In a rare diplomatic rebuke, U.S. President Barack Obama on Wednesday canceled his Moscow summit with Russian President Vladimir Putin.
The decision reflected both U.S. anger over Russia's harbouring of National Security Agency leaker Edward Snowden and growing frustration within the Obama administration over what it sees as Moscow's stubbornness on other key issues, including missile defence and human rights.
Obama will still attend the Group of 20 economic summit in St. Petersburg, Russia, but a top White House official said the president had no plans to hold one-on-one talks with Putin while there. Instead of visiting Putin in Moscow, the president will add a stop in Sweden to his early September travel itinerary.
Obama, who is traveling in California, said in an interview Tuesday that he was "disappointed" by Russia's move to grant Snowden asylum for one year. But he said the move also reflected the "underlying challenges" the U.S. faces in dealing with Moscow.
"There have been times where they slip back into Cold War thinking and a Cold War mentality," Obama said in an interview on NBC's The Tonight Show.
White House deputy national security adviser Ben Rhodes said Russia's decision last week to defy the U.S. and grant Snowden temporary asylum only exacerbated an already troubled relationship. And with few signs that progress would be made during the Moscow summit on other agenda items, Rhodes said the president decided to cancel the talks.
"We'll still work with Russia on issues where we can find common ground, but it was the unanimous view of the president and his national security team that a summit did not make sense in the current environment," Rhodes said.
Obama's decision to scrap talks with Putin is likely to deepen the chill in the already frosty relationship between the two leaders. They have frequently found themselves at odds on pressing international issues, most recently in Syria, where the U.S. accuses Putin of helping President Bashar Assad fund a civil war. The U.S. has also been a vocal critic of Russia's crackdown on Kremlin critics and recently sanctioned 18 Russians for human rights violations.
For its part, Moscow has accused the U.S. of installing a missile shield in Eastern Europe as a deterrent against Russia, despite American assurances that the shield is not aimed at its former Cold War foe. Putin also signed a law last year banning U.S. adoptions of Russian children, a move that was seen as retaliation for the U.S. measure that cleared the way for the human rights sanctions.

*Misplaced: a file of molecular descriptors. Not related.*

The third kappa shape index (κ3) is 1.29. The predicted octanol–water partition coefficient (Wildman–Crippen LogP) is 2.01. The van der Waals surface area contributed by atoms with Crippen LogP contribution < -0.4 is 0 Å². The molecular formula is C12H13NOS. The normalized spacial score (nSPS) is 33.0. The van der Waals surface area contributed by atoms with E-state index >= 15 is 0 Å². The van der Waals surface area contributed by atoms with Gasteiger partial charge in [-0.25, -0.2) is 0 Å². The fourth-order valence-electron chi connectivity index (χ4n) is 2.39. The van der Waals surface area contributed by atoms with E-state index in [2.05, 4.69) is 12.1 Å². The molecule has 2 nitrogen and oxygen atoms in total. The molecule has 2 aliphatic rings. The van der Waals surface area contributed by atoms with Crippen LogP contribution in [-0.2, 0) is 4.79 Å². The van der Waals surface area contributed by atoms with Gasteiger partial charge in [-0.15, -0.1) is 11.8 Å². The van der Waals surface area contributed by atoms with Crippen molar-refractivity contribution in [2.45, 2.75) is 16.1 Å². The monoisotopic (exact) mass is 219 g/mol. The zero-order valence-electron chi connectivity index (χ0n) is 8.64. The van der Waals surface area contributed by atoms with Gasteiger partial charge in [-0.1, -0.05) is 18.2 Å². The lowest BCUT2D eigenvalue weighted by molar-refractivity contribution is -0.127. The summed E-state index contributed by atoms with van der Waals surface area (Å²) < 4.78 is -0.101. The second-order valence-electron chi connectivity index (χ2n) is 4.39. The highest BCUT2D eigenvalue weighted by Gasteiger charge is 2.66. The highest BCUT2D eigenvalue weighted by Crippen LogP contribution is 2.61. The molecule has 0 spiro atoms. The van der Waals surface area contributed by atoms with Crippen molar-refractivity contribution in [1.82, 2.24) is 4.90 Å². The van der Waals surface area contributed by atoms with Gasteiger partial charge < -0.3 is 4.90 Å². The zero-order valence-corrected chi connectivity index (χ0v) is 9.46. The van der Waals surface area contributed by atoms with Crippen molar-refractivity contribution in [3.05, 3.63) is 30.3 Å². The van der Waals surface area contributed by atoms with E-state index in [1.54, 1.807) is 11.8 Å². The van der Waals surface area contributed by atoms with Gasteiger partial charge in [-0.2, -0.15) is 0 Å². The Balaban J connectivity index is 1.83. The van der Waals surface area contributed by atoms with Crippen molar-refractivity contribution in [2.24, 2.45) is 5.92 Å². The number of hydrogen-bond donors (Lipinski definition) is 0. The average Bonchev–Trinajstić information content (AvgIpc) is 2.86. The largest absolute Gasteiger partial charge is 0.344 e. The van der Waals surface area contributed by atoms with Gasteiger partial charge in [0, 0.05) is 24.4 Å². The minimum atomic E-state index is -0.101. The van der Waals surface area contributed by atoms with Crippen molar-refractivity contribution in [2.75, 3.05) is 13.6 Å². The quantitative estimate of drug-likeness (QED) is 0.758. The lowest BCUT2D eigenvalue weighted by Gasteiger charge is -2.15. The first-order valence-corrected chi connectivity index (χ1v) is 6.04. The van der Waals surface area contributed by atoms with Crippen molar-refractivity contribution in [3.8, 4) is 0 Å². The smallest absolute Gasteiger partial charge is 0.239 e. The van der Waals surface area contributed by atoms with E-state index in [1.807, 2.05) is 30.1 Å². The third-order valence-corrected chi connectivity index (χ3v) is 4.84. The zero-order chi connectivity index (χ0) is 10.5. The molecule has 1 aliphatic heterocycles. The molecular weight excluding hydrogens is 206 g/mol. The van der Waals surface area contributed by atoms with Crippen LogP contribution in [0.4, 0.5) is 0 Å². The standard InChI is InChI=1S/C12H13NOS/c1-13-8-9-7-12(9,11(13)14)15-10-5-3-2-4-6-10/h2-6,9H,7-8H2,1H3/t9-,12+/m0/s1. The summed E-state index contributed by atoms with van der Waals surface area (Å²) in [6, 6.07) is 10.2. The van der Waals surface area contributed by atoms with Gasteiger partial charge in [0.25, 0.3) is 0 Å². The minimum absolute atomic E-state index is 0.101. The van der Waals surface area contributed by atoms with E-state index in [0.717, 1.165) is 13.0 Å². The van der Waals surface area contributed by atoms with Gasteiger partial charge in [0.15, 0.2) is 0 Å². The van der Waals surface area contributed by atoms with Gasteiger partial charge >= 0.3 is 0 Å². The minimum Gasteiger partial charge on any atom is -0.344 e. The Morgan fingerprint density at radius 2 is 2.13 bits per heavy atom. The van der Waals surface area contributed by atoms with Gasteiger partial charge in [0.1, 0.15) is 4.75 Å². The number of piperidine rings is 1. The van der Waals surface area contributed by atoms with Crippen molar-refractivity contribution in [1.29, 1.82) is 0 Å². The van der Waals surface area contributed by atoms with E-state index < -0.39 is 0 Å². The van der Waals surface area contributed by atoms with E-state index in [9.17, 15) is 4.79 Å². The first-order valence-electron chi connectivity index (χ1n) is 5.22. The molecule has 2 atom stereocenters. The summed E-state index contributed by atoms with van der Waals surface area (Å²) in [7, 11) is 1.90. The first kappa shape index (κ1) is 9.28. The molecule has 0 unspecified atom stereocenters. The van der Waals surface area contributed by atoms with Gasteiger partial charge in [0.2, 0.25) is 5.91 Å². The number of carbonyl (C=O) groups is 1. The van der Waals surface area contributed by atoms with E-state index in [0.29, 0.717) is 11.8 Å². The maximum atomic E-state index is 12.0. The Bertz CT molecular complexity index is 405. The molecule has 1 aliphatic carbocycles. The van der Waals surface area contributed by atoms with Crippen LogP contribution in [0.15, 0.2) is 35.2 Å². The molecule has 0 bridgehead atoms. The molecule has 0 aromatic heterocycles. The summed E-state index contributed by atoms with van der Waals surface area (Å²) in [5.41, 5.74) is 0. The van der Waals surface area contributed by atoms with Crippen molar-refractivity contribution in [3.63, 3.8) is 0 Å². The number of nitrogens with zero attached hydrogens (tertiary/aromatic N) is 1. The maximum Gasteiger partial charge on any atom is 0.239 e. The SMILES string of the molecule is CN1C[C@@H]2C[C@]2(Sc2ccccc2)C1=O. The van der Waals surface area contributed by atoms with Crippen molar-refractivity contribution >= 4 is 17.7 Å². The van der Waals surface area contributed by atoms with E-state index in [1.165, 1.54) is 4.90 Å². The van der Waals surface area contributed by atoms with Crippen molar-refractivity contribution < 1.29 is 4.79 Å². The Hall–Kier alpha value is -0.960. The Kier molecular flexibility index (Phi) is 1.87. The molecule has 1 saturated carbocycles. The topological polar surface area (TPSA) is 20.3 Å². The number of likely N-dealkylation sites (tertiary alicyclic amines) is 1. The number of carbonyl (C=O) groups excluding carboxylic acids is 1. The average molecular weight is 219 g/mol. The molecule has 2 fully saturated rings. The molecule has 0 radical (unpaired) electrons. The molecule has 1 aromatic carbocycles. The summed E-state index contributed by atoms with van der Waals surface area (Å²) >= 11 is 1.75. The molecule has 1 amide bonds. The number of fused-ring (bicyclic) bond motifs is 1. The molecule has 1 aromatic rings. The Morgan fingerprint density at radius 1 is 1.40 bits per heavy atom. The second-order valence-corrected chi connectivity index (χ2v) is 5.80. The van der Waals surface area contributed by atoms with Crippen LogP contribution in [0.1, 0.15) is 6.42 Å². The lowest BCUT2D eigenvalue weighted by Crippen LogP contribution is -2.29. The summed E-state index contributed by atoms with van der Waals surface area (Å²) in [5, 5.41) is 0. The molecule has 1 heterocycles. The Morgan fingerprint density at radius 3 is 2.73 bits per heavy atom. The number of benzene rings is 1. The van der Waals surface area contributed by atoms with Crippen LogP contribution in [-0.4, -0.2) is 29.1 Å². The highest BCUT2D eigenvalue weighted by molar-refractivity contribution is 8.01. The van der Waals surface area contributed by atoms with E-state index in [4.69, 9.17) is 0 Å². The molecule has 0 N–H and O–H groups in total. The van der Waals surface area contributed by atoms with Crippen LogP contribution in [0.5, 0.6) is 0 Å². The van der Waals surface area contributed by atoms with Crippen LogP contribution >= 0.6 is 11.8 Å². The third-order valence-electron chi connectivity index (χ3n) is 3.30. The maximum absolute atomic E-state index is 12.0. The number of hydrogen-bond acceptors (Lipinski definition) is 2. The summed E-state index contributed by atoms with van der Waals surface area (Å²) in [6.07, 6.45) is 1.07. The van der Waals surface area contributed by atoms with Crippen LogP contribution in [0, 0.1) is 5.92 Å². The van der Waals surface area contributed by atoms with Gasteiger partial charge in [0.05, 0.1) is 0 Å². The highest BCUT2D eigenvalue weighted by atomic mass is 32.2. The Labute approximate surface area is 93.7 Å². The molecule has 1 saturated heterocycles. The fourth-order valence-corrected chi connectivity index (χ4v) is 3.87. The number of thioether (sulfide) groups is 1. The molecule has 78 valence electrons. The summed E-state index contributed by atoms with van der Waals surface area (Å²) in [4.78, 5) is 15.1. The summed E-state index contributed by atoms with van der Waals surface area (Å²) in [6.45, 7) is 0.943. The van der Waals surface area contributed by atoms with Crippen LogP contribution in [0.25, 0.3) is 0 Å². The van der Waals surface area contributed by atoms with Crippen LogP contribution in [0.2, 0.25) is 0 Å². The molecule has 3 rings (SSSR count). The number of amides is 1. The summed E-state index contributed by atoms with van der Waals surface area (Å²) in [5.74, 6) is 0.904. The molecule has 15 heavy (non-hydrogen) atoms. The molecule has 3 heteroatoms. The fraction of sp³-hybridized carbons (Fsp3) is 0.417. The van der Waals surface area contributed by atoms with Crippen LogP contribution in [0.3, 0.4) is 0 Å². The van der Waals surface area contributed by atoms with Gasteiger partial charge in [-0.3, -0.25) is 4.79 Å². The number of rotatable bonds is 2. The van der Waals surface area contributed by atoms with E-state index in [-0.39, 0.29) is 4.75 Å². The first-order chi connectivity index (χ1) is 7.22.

The U.S. was expected to notify the Russians Wednesday morning about Obama's decision to shutter the Moscow summit, though the two presidents were not expected to speak directly. Obama and Putin last met in June on the sidelines of the Group of 8 summit in Northern Ireland.
'Putin doesn't deserve the respect after what he's done with Snowden.' —U.S. Senator Chuck Schumer
Sen. Chuck Schumer said Wednesday that "Putin doesn't deserve the respect after what he's done with Snowden."
"I know what he's doing. He's trying to make Russia a big power again," Schumer said on CNN. "To show him the respect at the bilateral talks doesn't make sense."
Snowden is accused of leaking highly secretive details about NSA surveillance programs. He first fled from the U.S. to Hong Kong, then made his way to Russia. He was marooned in the transit zone of a Moscow airport for more than a month before Russia granted him asylum last week.
For Russia, the decision could be used as cover to depict itself of a defender of human rights amid criticism from the U.S. and other nations of its tough crackdown on dissent.
Even as Obama scraps plans to meet with Putin, Secretary of State John Kerry and Defense Secretary Chuck Hagel are preparing for meetings in Washington on Friday with their Russian counterparts. Snowden's status is expected to be a main topic of conversation.
U.S. cannot sever ties with Kremlin
The lower-level meetings with Russia underscore that the U.S. cannot completely sever ties with the Kremlin. Russian transit routes are critical to the U.S. as it removes troops and equipment from Afghanistan. And despite deep differences over Syria's future, the White House knows it will almost certainly need some level of Russian cooperation in order to oust Assad.
Still, some congressional lawmakers have called for Obama to not only scrub the Moscow summit but also demand that Russia forfeit its right to host the G-20 summit. Others have spoken of boycotting next year's Winter Olympics in the Russian city of Sochi.
In his interview Tuesday, Obama defended his decision to attend the G-20 summit, an annual gathering of the world's largest economies. Given the U.S. role in an increasingly interdependent global economy, Obama said it made sense to have high-level representation.
The G-20 summit is scheduled to take place in St. Petersburg on Sept. 5-6. Obama will make his first visit to Sweden ahead of the summit, though his itinerary is unclear.
Rhodes said Sweden has been an important U.S. partner on clean energy issues and will be part of a U.S. trade agreement being negotiated with the European Union.